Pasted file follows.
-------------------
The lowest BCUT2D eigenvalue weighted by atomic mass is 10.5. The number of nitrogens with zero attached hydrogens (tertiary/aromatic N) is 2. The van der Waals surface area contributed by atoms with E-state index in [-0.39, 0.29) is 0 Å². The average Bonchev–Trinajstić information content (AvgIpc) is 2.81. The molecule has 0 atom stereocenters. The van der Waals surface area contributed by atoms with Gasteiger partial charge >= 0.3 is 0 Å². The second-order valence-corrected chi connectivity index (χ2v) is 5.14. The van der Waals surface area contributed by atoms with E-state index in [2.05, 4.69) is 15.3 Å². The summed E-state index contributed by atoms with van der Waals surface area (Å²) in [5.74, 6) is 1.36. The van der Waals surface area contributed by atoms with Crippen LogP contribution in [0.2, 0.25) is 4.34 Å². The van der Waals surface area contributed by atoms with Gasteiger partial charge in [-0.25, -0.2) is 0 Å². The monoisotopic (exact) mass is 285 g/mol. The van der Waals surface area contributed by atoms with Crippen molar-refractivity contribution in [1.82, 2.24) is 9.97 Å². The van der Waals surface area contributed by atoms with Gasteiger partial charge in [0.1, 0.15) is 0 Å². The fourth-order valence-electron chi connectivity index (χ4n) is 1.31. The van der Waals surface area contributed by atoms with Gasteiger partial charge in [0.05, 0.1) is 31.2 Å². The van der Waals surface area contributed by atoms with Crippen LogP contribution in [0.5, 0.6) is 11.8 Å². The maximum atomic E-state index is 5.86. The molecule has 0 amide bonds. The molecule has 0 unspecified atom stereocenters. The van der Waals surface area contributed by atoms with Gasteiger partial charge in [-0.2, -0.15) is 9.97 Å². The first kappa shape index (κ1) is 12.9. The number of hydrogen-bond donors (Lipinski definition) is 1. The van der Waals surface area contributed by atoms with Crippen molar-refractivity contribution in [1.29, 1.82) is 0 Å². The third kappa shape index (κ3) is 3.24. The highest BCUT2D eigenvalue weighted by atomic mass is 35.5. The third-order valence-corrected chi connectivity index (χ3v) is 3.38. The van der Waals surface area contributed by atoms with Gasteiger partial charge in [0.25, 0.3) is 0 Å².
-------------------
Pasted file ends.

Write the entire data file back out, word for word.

The lowest BCUT2D eigenvalue weighted by atomic mass is 10.5. The number of nitrogens with zero attached hydrogens (tertiary/aromatic N) is 2. The van der Waals surface area contributed by atoms with E-state index in [-0.39, 0.29) is 0 Å². The average Bonchev–Trinajstić information content (AvgIpc) is 2.81. The molecule has 0 atom stereocenters. The van der Waals surface area contributed by atoms with Gasteiger partial charge >= 0.3 is 0 Å². The second-order valence-corrected chi connectivity index (χ2v) is 5.14. The van der Waals surface area contributed by atoms with E-state index in [2.05, 4.69) is 15.3 Å². The summed E-state index contributed by atoms with van der Waals surface area (Å²) in [5.74, 6) is 1.36. The van der Waals surface area contributed by atoms with Crippen LogP contribution in [0.2, 0.25) is 4.34 Å². The van der Waals surface area contributed by atoms with Gasteiger partial charge in [-0.25, -0.2) is 0 Å². The monoisotopic (exact) mass is 285 g/mol. The van der Waals surface area contributed by atoms with Crippen molar-refractivity contribution in [1.82, 2.24) is 9.97 Å². The van der Waals surface area contributed by atoms with Gasteiger partial charge in [0.1, 0.15) is 0 Å². The fourth-order valence-electron chi connectivity index (χ4n) is 1.31. The van der Waals surface area contributed by atoms with Gasteiger partial charge in [0.05, 0.1) is 31.2 Å². The van der Waals surface area contributed by atoms with Crippen LogP contribution in [0.5, 0.6) is 11.8 Å². The maximum atomic E-state index is 5.86. The molecule has 0 amide bonds. The molecule has 0 unspecified atom stereocenters. The van der Waals surface area contributed by atoms with Gasteiger partial charge in [-0.2, -0.15) is 9.97 Å². The first kappa shape index (κ1) is 12.9. The number of hydrogen-bond donors (Lipinski definition) is 1. The van der Waals surface area contributed by atoms with Crippen molar-refractivity contribution in [1.29, 1.82) is 0 Å². The third kappa shape index (κ3) is 3.24. The highest BCUT2D eigenvalue weighted by atomic mass is 35.5. The third-order valence-corrected chi connectivity index (χ3v) is 3.38. The van der Waals surface area contributed by atoms with Gasteiger partial charge in [0.25, 0.3) is 0 Å².